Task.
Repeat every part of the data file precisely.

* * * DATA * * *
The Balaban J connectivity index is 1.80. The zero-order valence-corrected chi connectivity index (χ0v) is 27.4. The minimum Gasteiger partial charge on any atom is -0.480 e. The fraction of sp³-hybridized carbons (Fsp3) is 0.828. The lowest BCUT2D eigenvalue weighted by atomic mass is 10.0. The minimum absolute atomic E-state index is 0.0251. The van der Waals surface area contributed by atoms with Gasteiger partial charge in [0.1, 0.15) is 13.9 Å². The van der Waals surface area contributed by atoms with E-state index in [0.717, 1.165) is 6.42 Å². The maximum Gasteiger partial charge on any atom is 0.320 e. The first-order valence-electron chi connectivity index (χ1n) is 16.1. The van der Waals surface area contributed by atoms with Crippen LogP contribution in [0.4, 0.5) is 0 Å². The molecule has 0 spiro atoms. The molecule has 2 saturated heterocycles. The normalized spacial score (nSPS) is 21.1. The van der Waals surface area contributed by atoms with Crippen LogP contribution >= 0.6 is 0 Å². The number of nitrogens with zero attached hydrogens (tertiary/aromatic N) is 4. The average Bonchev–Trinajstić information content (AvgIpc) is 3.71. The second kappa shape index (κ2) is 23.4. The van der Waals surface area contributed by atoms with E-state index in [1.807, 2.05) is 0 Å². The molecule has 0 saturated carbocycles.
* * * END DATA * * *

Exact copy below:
The Balaban J connectivity index is 1.80. The zero-order valence-corrected chi connectivity index (χ0v) is 27.4. The minimum Gasteiger partial charge on any atom is -0.480 e. The fraction of sp³-hybridized carbons (Fsp3) is 0.828. The lowest BCUT2D eigenvalue weighted by atomic mass is 10.0. The minimum absolute atomic E-state index is 0.0251. The van der Waals surface area contributed by atoms with Gasteiger partial charge in [0.1, 0.15) is 13.9 Å². The van der Waals surface area contributed by atoms with E-state index in [0.717, 1.165) is 6.42 Å². The maximum Gasteiger partial charge on any atom is 0.320 e. The first-order valence-electron chi connectivity index (χ1n) is 16.1. The van der Waals surface area contributed by atoms with Crippen LogP contribution in [0.4, 0.5) is 0 Å². The molecule has 0 spiro atoms. The molecule has 2 saturated heterocycles. The normalized spacial score (nSPS) is 21.1. The van der Waals surface area contributed by atoms with Crippen LogP contribution >= 0.6 is 0 Å². The number of nitrogens with zero attached hydrogens (tertiary/aromatic N) is 4. The average Bonchev–Trinajstić information content (AvgIpc) is 3.71. The second kappa shape index (κ2) is 23.4. The van der Waals surface area contributed by atoms with E-state index in [1.807, 2.05) is 0 Å². The molecule has 0 saturated carbocycles.